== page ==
Neil Warren explains when a cost is a disbursement, and examines a case in which MOT fees recharged by a garage were claimed to be disbursements.
An expense which qualifies as a disbursement doesn’t carry VAT when recharged to the customer (see HMRC guidance).
A common error made by many businesses, is to believe that their own expenses for e.g. rail fare, mileage and hotel costs, will qualify as disbursements when re-invoiced to their customers. This is not correct – a disbursement is an expense that belongs to the supplier’s customer rather than the supplier.
For example, when a solicitor deals with a house purchase on behalf of a client, he will often pay for expenses that belong to the client, e.g. local authority search fees, Stamp Duty Land Tax, and land registry fees. These expenses will eventually be paid for by the house buyer, so they are clearly the buyer’s expenses and not the solicitors.
A management consultant based in London will charge a fee of £1,000 to a client in Scotland. The customer will also pay the rail fare of the consultant for his return trip from London to Scotland (£250).
VAT will be charged on £1,250 and not £1,000. The rail ticket is the consultant’s expense and not that of his customer. In effect, the consultant is charging an increased fee to cover the cost of his rail travel.
The fee charged by an approved MOT test centre has always been outside the scope of VAT. The guidance in HMRC’s VAT taxable person manual (VTAXPER48000), says that a garage which is not approved as a test centre may arrange for a vehicle to be tested elsewhere as part of its service to the vehicle’s owner. The treatment of the MOT test fee in such circumstances is based on normal disbursement principles. In other words, the MOT test fee belongs to the vehicle owner.
From April 2014 to July 2015, Ellon Car Clinic Ltd (TC05813) was not licenced to carry out MOT tests on customer vehicles. It therefore subcontracted those tests to other garages, paying between £40 and £54.95 per test. It charged its customers a standard fee of £49.95 for each MOT test, so was losing money on some of the deals. However, it was keen to retain customers and deemed that it was only a temporary arrangement until its own MOT testing licence certificate was received. It did not account for VAT on the payments for MOT tests received from customers.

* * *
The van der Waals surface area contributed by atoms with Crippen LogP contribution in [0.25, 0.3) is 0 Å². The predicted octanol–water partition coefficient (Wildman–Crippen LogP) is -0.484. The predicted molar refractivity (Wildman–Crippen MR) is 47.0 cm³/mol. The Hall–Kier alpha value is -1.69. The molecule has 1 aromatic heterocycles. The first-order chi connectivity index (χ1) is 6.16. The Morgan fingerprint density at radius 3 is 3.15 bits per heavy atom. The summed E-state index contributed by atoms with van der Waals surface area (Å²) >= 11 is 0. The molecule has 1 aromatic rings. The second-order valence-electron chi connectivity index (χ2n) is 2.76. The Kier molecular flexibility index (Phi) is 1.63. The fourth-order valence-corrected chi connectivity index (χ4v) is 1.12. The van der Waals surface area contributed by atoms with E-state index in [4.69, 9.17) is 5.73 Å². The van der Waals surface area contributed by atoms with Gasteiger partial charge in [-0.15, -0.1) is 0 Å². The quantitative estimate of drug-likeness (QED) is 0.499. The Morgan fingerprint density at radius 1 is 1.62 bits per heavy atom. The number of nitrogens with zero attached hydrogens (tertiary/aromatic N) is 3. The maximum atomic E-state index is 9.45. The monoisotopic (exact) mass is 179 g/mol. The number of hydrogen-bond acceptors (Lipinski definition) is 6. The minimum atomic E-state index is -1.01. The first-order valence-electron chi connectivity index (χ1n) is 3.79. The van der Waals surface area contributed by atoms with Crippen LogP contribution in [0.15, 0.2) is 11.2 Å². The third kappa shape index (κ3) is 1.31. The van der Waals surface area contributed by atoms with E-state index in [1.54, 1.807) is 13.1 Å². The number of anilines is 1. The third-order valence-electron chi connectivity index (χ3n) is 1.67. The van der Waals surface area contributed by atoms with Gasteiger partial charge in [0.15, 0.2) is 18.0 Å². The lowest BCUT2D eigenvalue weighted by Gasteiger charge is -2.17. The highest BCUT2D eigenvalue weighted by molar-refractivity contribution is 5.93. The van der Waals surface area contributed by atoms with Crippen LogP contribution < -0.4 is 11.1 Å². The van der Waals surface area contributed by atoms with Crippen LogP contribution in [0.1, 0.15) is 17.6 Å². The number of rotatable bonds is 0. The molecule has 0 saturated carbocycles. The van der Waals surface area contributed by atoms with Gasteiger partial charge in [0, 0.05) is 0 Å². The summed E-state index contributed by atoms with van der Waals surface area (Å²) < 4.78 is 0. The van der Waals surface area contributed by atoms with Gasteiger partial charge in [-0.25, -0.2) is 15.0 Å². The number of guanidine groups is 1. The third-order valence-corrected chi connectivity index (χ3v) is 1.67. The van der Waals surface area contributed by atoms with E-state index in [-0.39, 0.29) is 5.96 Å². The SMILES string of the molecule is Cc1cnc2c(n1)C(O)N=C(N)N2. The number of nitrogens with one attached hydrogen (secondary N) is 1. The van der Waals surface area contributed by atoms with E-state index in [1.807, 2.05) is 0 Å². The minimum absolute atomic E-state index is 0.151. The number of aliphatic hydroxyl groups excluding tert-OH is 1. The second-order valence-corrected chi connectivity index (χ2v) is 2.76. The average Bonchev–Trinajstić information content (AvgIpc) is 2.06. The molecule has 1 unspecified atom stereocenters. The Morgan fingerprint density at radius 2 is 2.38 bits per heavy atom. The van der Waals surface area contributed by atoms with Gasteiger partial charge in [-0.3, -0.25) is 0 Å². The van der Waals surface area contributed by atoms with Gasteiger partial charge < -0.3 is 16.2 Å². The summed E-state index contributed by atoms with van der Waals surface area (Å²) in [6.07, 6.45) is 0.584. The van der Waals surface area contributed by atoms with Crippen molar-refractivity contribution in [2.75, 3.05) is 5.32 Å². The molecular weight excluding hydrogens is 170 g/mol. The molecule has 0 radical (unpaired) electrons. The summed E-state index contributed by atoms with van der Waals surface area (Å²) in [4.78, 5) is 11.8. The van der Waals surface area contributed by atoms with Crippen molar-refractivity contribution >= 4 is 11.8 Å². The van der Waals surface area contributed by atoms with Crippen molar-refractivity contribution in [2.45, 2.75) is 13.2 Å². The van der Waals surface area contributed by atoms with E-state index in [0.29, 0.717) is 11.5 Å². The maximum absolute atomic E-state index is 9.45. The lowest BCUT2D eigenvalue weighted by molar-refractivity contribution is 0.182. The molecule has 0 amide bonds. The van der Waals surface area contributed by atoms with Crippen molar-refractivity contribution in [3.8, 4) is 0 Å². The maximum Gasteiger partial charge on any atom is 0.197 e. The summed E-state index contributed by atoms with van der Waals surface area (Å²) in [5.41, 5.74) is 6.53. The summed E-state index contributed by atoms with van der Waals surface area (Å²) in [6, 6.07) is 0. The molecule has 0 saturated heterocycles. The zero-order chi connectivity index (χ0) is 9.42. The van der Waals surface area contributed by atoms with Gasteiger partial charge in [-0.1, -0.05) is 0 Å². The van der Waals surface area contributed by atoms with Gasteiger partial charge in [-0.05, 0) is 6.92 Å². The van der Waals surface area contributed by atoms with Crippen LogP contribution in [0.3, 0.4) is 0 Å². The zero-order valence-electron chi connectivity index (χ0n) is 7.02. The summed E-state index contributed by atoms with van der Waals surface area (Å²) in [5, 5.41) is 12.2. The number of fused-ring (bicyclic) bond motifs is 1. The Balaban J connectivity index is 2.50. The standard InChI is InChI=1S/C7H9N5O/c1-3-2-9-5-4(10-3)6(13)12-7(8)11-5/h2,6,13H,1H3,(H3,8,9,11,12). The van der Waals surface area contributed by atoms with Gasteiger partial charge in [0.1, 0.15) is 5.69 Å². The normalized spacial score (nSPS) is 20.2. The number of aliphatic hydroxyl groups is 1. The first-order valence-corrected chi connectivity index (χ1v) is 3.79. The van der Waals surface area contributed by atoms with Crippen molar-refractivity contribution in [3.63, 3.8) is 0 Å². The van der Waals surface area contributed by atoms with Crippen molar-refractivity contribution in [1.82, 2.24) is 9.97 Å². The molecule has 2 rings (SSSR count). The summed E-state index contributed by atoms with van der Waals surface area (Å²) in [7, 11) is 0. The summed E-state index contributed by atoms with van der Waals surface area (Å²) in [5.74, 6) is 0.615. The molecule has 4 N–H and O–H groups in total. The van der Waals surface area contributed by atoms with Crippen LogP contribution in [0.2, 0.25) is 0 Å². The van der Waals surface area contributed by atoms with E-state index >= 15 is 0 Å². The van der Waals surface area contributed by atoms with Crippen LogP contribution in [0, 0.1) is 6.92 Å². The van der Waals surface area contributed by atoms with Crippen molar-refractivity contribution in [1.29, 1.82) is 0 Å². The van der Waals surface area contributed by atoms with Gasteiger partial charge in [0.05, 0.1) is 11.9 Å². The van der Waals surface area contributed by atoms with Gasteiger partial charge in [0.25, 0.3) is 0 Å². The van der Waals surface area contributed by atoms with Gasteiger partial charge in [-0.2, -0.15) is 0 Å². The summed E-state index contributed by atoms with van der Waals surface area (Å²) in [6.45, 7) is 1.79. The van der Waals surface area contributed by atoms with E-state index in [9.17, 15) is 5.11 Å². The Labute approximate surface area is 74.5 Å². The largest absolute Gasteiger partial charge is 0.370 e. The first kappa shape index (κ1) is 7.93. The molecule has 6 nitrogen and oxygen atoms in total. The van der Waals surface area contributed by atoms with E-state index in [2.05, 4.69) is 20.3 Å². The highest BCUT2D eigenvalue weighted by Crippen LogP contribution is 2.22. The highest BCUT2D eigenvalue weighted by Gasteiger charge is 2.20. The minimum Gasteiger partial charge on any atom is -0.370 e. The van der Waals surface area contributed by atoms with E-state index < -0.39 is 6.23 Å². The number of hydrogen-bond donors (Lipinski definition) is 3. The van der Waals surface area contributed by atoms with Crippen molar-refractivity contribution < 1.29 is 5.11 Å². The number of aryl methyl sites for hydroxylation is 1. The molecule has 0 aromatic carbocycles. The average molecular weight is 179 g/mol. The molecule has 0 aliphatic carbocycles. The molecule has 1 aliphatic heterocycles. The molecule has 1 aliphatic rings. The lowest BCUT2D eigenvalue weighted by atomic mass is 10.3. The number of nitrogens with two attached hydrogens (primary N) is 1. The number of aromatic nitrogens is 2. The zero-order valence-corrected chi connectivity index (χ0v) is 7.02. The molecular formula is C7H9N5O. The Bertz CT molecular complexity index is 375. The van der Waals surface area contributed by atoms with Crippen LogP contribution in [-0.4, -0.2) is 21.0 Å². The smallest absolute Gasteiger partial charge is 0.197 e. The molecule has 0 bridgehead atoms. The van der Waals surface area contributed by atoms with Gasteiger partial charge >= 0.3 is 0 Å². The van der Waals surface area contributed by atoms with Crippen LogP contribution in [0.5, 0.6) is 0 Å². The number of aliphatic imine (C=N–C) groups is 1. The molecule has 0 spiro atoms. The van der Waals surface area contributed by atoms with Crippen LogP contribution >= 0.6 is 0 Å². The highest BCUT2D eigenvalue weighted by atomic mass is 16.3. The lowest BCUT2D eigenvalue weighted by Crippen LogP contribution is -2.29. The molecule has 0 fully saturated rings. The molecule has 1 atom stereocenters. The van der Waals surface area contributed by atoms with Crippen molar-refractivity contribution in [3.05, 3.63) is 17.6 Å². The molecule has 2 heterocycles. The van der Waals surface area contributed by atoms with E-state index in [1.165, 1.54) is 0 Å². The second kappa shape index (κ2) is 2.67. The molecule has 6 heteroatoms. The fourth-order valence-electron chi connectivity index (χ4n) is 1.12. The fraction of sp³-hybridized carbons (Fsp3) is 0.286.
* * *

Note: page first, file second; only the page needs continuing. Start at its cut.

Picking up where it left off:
The company did not itemise the test fees as a separate entry on its sales invoices, so HMRC assessed output tax. HMRC said the company did not meet the conditions of a disbursement as specified in VAT Notice 700, para 25.1. However, the company took the view that the customers clearly knew that the business was acting as agent for MoT testing purposes, and the payment should therefore be outside the scope of VAT for the MOT fee element. The tribunal judge agreed:
“I have no doubt that every customer knew that the appellant itself could not supply an MOT test. Each customer knew that the appellant would have to ferry the car in question to and from the authorised garage, perhaps more than once. I find that the appellant acted as agent for the car owner. The terms of the invoice did not show the involvement of the second garage but the customer did not need to know the identity of that garage but only that an authorised garage would do the test, which they did”.
The end result was that only the ‘profit’ element of the charge to customers was subject to VAT, i.e, where the £49.95 recharge to customers exceeded the MoT fee paid to the testing garage.
This is another example of HMRC placing too much emphasis on its published guidance (VAT Notice 700) that does not have the force of law. However, the taxpayer could have helped the situation by itemising the amount paid to the testing garage as a separate line on its sales invoice, and clearly showing that it was a disbursement paid on behalf of the customer. Any surplus charge above this amount could have been shown as an ‘administration fee’ with VAT added at 20% on this fee only.